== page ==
The government needs to develop a clearly articulated long-term vision for the role of contributions for people of working age who are not in work. This is the main recommendation of new report prepared and published today (October 24, 2022) by the Social Security Advisory Committee (SSAC) as part of its statutory competence to provide independent advice.

New Style Jobseeker’s Allowance and New Style Employment and Support Allowance – two additional payments that people who are out of work can receive, regardless of their financial assets or their partners’ incomes – have been a neglected policy area for the past decade, as the Department for Work and Pensions in the focus was on the nationwide rollout of Universal Credit. This continues a decades-long trend in which successive governments have allowed the value of working-age contributions to decline as the role of other working-age benefits increases, such as increased support for families with children, renters and other benefits on verification of material values. – work support.

Research has shown that many aspects of these benefits work well. But it also identified a number of areas where too often the system fails, resulting in poor service for those eligible to pay contributions. This stems from a lack of focus and lack of investment in these benefits. As Universal Credit now operates across the country, the Committee urges the Government to develop a long-term vision for these benefits.

Dr. Steven Brien, SSAC Chairman:

While the decision on the role of the contributory principle rests with the government, it is appropriate that ministers clearly articulate the role they want this historically important component of working-age social security to play in the 21st century. Such reforms may take time and may not be the most immediate development priorities. However, we would welcome a commitment to make early discrete operational changes with a clear statement of long-term intent to give applicants and wider stakeholders a clear direction.

The committee identifies a number of options to achieve greater coherence, from a change to the operational layer that would provide access to Universal Credit-style technology and the pooling of work coaches for those with dual claims, to the provision on a single IT platform and full integration of workers’ compensation benefits by age.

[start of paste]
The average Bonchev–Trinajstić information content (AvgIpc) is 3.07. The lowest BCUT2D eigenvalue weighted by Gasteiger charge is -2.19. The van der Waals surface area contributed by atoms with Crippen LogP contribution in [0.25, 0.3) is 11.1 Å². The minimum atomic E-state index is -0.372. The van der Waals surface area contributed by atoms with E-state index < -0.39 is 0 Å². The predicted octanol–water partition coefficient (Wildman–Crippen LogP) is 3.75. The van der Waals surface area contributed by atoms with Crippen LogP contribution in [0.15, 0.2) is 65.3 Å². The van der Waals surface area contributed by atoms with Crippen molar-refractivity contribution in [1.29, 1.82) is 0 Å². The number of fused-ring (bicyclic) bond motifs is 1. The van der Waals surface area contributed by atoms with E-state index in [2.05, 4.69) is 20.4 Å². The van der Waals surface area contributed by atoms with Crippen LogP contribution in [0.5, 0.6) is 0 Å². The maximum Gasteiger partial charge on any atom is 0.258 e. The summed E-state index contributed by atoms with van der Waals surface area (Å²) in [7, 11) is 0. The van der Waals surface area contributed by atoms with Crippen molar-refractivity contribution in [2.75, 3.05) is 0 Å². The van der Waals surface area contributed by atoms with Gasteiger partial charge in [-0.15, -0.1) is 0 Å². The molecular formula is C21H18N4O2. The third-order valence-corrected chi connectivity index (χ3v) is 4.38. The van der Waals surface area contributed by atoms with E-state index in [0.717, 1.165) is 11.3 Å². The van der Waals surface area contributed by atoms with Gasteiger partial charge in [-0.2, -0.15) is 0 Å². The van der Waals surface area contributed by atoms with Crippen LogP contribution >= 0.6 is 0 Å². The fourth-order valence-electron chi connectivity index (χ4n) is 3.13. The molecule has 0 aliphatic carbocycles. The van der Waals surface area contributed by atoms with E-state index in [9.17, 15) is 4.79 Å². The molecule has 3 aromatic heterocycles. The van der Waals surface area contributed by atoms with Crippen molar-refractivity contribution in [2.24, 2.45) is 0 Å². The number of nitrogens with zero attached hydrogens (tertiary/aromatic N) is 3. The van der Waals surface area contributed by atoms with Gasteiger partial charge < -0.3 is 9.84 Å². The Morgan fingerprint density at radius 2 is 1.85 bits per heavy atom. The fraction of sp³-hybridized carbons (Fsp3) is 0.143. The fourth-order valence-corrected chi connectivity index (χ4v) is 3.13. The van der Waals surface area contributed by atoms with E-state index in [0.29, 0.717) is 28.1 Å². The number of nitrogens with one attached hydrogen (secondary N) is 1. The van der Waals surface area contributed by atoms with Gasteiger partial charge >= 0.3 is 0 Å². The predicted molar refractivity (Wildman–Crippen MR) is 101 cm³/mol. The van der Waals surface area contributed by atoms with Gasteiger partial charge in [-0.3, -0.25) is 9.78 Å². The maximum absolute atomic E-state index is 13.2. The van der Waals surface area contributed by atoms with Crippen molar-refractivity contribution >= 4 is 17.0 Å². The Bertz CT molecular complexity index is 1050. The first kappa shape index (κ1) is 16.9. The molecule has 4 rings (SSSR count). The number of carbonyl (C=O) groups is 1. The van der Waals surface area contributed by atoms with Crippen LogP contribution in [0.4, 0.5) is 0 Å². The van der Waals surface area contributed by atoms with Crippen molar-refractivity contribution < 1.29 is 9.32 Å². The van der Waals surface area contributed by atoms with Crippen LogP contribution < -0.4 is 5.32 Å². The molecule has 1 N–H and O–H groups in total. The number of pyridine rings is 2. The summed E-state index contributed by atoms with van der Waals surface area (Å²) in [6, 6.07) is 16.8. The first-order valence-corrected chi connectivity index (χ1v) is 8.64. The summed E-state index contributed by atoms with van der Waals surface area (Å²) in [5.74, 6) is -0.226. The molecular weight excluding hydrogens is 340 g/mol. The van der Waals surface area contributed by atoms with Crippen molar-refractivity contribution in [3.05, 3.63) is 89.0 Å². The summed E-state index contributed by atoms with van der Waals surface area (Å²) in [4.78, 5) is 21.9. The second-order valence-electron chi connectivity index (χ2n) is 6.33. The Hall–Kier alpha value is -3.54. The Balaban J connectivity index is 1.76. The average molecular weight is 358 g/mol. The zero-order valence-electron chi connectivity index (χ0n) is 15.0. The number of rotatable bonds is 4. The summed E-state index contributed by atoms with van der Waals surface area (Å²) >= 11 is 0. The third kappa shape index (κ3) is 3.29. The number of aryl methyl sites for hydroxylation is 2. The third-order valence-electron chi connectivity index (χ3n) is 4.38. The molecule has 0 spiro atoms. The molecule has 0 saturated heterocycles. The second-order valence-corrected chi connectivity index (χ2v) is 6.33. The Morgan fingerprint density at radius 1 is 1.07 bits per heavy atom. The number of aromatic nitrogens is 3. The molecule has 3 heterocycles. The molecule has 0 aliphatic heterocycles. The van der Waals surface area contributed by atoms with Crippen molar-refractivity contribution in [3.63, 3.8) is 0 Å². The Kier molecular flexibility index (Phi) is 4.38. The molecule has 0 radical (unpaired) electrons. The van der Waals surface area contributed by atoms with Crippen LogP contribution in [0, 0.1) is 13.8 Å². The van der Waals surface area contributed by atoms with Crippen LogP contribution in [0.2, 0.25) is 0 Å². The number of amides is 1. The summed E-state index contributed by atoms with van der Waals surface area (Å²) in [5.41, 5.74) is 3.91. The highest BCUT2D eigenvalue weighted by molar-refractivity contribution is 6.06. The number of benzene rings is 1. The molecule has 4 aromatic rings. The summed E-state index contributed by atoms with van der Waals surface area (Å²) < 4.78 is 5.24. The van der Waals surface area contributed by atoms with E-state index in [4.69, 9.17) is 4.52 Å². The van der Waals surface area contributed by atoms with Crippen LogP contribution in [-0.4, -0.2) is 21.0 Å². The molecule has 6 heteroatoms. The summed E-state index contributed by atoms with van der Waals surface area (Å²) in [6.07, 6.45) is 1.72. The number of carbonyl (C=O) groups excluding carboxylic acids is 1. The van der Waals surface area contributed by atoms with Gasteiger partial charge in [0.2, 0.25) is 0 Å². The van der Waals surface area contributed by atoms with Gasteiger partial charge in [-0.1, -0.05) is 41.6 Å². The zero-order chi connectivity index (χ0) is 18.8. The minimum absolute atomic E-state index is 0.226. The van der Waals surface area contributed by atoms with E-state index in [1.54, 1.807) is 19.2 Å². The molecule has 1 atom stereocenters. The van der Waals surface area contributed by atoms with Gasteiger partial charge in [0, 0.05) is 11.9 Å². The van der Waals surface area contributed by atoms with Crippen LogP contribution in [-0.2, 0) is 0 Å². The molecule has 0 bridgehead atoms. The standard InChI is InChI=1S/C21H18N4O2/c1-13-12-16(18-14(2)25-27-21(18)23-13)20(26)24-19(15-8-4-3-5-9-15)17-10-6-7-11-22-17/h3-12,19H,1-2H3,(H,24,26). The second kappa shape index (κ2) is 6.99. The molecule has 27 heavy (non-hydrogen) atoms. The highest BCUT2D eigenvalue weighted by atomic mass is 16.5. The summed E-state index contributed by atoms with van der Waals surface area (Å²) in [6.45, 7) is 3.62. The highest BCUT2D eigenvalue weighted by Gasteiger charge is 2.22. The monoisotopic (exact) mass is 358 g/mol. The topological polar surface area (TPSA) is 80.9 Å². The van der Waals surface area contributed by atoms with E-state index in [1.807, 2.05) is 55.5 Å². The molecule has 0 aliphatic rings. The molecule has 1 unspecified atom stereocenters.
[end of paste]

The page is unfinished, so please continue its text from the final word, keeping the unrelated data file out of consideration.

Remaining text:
While the full integration of working-age benefits with Universal Credit contributions would not be achievable in the short term, if it is to be a long-term goal to determine the exact direction of travel. Having a section of Universal Credit available to those who are deemed to have paid into the system without means tests, for example on their financial assets or partners’ incomes, would have a number of advantages. This would increase traction and eliminate many of the problems identified in our research that arise from different systems struggling to work well with each other. Reforms and operational changes can be made incrementally over time to improve how the system works for applicants and how it is managed, bringing us closer to the ultimate goal of integration.

To read SSAC Occasional paper 26: The future of working-age contributions for those out of work.

Notes for editors

1. SSAC is an independent advisory body to the Department for Work and Pensions. Its statutory task:

  • to provide advice and assistance to the Secretary of State in response to a specific request or on his own initiative
  • scrutinize secondary legislation relating to social security for the benefit of the Secretaries of State for Work and Pensions or the Department of Social Development for Northern Ireland and Parliament

2. The Committee consists of: Dr. Steven Brien (Chair), Bruce Calderwood, Carl Emerson, Kayleigh Hignel, Philip Jones, Grainne McKeever, Seyi Abakin, Charlotte Pickles and Liz Sayce.

3. Further inquiries should be directed to Denise Whitehead, Committee Secretary, Tel: 0300 046 0323.